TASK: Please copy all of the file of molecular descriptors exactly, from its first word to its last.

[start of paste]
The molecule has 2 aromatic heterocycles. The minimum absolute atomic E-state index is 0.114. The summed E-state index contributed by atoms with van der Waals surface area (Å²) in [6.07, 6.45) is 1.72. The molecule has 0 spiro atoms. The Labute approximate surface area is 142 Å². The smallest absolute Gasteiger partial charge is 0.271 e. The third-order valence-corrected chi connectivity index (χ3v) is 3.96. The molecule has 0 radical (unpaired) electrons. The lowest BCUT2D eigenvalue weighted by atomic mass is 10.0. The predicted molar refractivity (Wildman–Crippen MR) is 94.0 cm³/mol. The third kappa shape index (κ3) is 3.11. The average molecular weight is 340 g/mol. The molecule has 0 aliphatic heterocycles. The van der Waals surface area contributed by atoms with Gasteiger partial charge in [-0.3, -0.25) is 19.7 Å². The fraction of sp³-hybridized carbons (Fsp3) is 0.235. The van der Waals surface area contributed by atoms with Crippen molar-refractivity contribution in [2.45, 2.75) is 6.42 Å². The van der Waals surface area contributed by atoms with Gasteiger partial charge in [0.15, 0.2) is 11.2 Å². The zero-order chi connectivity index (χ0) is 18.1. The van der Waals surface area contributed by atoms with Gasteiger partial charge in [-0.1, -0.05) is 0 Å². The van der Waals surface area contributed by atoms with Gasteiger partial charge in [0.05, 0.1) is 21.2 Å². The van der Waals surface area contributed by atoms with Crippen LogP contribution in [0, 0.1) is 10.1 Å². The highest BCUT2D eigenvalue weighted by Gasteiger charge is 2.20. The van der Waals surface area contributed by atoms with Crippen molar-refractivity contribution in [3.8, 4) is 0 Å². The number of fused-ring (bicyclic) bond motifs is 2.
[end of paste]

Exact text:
The molecule has 2 aromatic heterocycles. The minimum absolute atomic E-state index is 0.114. The summed E-state index contributed by atoms with van der Waals surface area (Å²) in [6.07, 6.45) is 1.72. The molecule has 0 spiro atoms. The Labute approximate surface area is 142 Å². The smallest absolute Gasteiger partial charge is 0.271 e. The third-order valence-corrected chi connectivity index (χ3v) is 3.96. The molecule has 0 radical (unpaired) electrons. The lowest BCUT2D eigenvalue weighted by atomic mass is 10.0. The predicted molar refractivity (Wildman–Crippen MR) is 94.0 cm³/mol. The third kappa shape index (κ3) is 3.11. The average molecular weight is 340 g/mol. The molecule has 0 aliphatic heterocycles. The van der Waals surface area contributed by atoms with Gasteiger partial charge in [-0.3, -0.25) is 19.7 Å². The fraction of sp³-hybridized carbons (Fsp3) is 0.235. The van der Waals surface area contributed by atoms with Crippen molar-refractivity contribution in [2.45, 2.75) is 6.42 Å². The van der Waals surface area contributed by atoms with Gasteiger partial charge in [0.15, 0.2) is 11.2 Å². The zero-order chi connectivity index (χ0) is 18.1. The van der Waals surface area contributed by atoms with Gasteiger partial charge in [-0.1, -0.05) is 0 Å². The van der Waals surface area contributed by atoms with Gasteiger partial charge in [0.05, 0.1) is 21.2 Å². The van der Waals surface area contributed by atoms with Crippen LogP contribution in [0, 0.1) is 10.1 Å². The highest BCUT2D eigenvalue weighted by Gasteiger charge is 2.20. The van der Waals surface area contributed by atoms with Crippen molar-refractivity contribution in [3.8, 4) is 0 Å². The number of fused-ring (bicyclic) bond motifs is 2.